Bookshelf: Alice Randall sets music history straight in ‘My Black Country’

Plus author Steve Oney is honored for past work; Victoria Chang releases new collection of poems.
Alice Randall is author of "My Black Country."
Courtesy of Atria / Keren Treviño

Credit: Atria / Keren Treviño

Credit: Atria / Keren Treviño

Alice Randall is author of "My Black Country." Courtesy of Atria / Keren Treviño

The week’s Bookshelf is big on history — the history of African Americans’ contributions to country music and a prestigious honor for an author’s work in historical nonfiction — plus a little poetry for good measure.

Country music’s reckoning: While some people are losing their minds over the fact Beyoncé has released a country album, author and songwriter Alice Randall is here to say that Black people have been writing and performing country music since the genre began, but the industry has tried to whitewash them out of it. She speaks from personal experience as the first Black woman to write a No. 1 country song — “XXX’s & OOO’s (An American Girl)” recorded by Trisha Yearwood in 1994.

In her fortuitously timed new book, “My Black Country” (Atria, $28.99), Randall delivers a deeply researched history of African Americans’ influence on country music, a genre she defines as “American folk music that has Celtic, African and Christian Evangelical influences.” She credits a song about Frederick Douglass’ escape from slavery written before 1838 and published in 1855 as the first Black country song and believes that echoes of it can be heard in Bob Wills’ “Take Me Back to Tulsa.”

Woven throughout the book are personal anecdotes of Randall’s own experiences breaking down barriers as a country music songwriter in Nashville. Also available is a companion album, “My Black Country: The Songs of Alice Randall,” featuring songs written or co-written by Randall and reinterpreted by Black artists, mostly women, including Rhiannon Giddens, Rissi Palmer, Allison Russell and Saaneah Jamison.

Randall is no stranger to shaking up the status quo. Readers may recall that she first burst on the literary scene with her 2001 debut novel “The Wind Done Gone,” an “unauthorized parody” of Margaret Mitchell’s “Gone With the Wind” told from the perspective of Scarlett’s mixed-race half-sister Cynara. The Margaret Mitchell estate attempted to halt its publication, but Randall prevailed and the book spent several weeks on the New York Times bestseller list.

Charis Books & More presents Alice Randall in a virtual discussion with Francesca T. Royster, author of “Black Country Music: Listening for Revolutions,” on April 24. For details go to

Magazine journalist and former Atlantan Steve Oney has collected some of his greatest profiles in “A Man’s World: A Gallery of Fighters, Creators, Actors and Desperadoes.” Photo: Raymond McCrea Jones

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Honoring history: Steve Oney, author of “And the Dead Shall Rise: The Murder of Mary Phagan and the Lynching of Leo Frank” and “A Man’s World: A Gallery of Fighters, Creators, Actors and Desperadoes,” has been named the Vincent J. Dooley Distinguished Teaching Fellow for 2024 by the Georgia Historical Society. The honor recognizes Oney’s contributions in historical research and mentorship. In September, he’ll be inducted in Savannah where he’ll receive a cash prize and a bust of Dooley sculpted by Atlanta artist Ross Rossin, who made the Hank Aaron statue at Truist Park.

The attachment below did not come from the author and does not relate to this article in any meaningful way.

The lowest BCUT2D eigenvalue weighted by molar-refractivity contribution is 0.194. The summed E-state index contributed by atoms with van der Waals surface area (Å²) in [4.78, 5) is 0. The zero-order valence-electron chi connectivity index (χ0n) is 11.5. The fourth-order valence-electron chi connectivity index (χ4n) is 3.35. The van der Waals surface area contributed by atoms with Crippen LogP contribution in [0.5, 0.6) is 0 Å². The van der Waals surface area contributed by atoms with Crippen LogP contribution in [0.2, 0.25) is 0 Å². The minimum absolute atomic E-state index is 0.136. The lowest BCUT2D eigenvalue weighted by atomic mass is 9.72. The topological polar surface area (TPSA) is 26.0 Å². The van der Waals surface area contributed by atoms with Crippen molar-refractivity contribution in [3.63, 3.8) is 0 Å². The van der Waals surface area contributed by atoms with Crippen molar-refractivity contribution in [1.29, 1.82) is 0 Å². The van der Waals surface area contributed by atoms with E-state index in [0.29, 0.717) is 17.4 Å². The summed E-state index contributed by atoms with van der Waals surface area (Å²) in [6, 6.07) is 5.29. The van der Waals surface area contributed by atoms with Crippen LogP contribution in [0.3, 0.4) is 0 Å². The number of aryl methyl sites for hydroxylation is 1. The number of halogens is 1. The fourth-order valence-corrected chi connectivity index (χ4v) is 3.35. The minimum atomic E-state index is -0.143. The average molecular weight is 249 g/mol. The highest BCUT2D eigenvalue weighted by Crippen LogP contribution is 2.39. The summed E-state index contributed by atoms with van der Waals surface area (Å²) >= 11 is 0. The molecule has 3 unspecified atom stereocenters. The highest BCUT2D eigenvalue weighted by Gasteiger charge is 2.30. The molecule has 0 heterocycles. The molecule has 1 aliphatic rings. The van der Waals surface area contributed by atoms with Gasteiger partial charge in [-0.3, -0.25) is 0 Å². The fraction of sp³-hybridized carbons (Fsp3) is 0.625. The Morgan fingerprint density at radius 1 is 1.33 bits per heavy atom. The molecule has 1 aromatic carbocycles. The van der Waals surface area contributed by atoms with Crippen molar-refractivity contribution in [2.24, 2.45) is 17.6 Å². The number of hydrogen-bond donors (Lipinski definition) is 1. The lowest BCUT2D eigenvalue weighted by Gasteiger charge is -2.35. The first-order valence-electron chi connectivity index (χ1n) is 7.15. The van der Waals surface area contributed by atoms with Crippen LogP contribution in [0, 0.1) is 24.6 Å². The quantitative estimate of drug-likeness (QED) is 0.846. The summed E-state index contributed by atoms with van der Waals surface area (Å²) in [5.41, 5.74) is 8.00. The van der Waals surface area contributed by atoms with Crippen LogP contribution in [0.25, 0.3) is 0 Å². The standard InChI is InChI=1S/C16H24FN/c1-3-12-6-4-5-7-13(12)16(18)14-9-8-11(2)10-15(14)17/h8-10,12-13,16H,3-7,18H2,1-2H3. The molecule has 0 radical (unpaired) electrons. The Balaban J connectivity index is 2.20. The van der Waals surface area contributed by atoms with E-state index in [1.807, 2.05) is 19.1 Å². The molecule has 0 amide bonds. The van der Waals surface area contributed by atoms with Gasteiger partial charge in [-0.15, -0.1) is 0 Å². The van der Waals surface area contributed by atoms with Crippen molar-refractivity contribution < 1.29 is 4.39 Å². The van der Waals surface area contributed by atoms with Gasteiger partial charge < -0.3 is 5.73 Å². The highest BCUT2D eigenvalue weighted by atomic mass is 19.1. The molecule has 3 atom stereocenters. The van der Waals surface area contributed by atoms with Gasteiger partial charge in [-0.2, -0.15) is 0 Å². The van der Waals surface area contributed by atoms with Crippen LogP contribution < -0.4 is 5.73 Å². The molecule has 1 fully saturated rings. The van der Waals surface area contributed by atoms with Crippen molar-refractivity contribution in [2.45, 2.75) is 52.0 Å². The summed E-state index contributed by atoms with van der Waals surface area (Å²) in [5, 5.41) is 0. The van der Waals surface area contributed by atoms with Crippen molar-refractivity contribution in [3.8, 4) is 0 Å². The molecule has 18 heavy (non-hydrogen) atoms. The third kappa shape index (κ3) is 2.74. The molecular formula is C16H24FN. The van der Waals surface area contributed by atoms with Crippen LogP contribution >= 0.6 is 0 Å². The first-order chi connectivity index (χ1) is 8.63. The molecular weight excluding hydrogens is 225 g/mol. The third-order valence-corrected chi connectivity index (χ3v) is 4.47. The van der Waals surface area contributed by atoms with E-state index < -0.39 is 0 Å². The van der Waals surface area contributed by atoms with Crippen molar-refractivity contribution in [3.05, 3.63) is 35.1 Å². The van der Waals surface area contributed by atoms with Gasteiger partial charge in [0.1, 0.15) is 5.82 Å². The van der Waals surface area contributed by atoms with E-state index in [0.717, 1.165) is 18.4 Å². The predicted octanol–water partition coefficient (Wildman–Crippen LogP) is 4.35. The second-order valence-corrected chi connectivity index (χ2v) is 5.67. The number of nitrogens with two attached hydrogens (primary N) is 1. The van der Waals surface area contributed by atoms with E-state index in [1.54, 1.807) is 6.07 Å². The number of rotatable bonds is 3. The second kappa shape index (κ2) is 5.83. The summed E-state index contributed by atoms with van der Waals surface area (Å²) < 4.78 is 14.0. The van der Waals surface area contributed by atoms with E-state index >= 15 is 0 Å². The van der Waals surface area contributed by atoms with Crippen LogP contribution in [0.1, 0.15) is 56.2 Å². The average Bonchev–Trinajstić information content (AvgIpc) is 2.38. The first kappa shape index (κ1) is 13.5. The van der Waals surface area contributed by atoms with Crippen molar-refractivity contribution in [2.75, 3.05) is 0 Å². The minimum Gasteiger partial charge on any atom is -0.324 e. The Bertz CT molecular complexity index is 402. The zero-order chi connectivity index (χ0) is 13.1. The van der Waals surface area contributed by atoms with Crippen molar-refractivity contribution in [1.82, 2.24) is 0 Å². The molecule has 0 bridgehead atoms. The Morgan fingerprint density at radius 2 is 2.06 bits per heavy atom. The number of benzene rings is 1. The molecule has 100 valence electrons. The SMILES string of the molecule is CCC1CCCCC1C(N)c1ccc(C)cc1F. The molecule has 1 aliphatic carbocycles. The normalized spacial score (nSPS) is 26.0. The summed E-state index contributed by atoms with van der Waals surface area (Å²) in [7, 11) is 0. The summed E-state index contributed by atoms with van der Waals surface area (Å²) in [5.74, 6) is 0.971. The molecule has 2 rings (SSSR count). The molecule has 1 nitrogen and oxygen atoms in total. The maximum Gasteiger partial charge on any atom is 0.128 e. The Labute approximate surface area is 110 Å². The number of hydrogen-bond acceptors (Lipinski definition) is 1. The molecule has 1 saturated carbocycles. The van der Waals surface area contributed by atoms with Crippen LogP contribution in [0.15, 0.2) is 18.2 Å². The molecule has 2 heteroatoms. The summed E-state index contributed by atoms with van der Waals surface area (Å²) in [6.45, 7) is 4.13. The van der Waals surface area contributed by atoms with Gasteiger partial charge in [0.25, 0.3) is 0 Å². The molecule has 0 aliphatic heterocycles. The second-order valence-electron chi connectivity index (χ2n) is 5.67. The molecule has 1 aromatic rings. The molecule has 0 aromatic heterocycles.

“I’m very honored to get it and humbled and surprised,” said Oney, who donated his Leo Frank papers to the Georgia Historical Society’s archives.

In addition to book publishing, Oney has had a long and distinguished career as a magazine journalist for a number of national outlets, as well as The Atlanta Journal-Constitution. He is currently working on a book about National Public Radio titled “On Air” that comes out next year.

Oney recalled meeting Dooley as a cub reporter in Anderson, South Carolina, and noted the legendary coach’s interest in the past. “He was a serious historian,” Oney said. “This is about his love of Southern history.”

"With My Back to the World" by Victoria Chang
Courtesy of FSG

Credit: FSG

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Credit: FSG

Put it in a poem. April is Poetry Month and there have been a flurry of events and releases to mark the occasion. Notable among them is the publication of “With My Back to the World” (Farrar, Straus and Giroux, $26), a collection of poems by Victoria Chang that uses a variety of inventive forms to explore the outer limits of expression.

Chang is the Bourne chair of poetry at Georgia Tech and a Guggenheim Fellow, who divides her time between Atlanta and Los Angeles. Her previous book, “Obit,” was long-listed for the 2020 National Book Award in Poetry and won the Los Angeles Times Book Award.

Suzanne Van Atten is a book critic and contributing editor to The Atlanta Journal-Constitution. She can be reached at